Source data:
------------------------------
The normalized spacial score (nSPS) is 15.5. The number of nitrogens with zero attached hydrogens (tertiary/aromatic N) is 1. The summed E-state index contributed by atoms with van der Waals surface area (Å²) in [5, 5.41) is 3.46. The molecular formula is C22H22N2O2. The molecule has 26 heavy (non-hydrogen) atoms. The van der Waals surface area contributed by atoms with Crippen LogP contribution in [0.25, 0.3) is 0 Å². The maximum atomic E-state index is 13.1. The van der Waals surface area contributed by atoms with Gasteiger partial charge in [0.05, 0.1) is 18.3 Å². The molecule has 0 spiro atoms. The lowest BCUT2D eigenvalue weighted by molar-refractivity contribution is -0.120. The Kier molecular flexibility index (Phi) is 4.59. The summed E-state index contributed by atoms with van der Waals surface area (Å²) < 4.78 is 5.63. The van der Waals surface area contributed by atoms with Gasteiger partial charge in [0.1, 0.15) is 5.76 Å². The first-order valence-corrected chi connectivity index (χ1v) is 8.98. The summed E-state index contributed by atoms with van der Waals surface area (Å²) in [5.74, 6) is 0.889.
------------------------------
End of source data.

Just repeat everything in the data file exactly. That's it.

The normalized spacial score (nSPS) is 15.5. The number of nitrogens with zero attached hydrogens (tertiary/aromatic N) is 1. The summed E-state index contributed by atoms with van der Waals surface area (Å²) in [5, 5.41) is 3.46. The molecular formula is C22H22N2O2. The molecule has 26 heavy (non-hydrogen) atoms. The van der Waals surface area contributed by atoms with Crippen LogP contribution in [0.25, 0.3) is 0 Å². The maximum atomic E-state index is 13.1. The van der Waals surface area contributed by atoms with Gasteiger partial charge in [0.05, 0.1) is 18.3 Å². The molecule has 0 spiro atoms. The lowest BCUT2D eigenvalue weighted by molar-refractivity contribution is -0.120. The Kier molecular flexibility index (Phi) is 4.59. The summed E-state index contributed by atoms with van der Waals surface area (Å²) < 4.78 is 5.63. The van der Waals surface area contributed by atoms with Gasteiger partial charge in [0.1, 0.15) is 5.76 Å². The first-order valence-corrected chi connectivity index (χ1v) is 8.98. The summed E-state index contributed by atoms with van der Waals surface area (Å²) in [5.74, 6) is 0.889.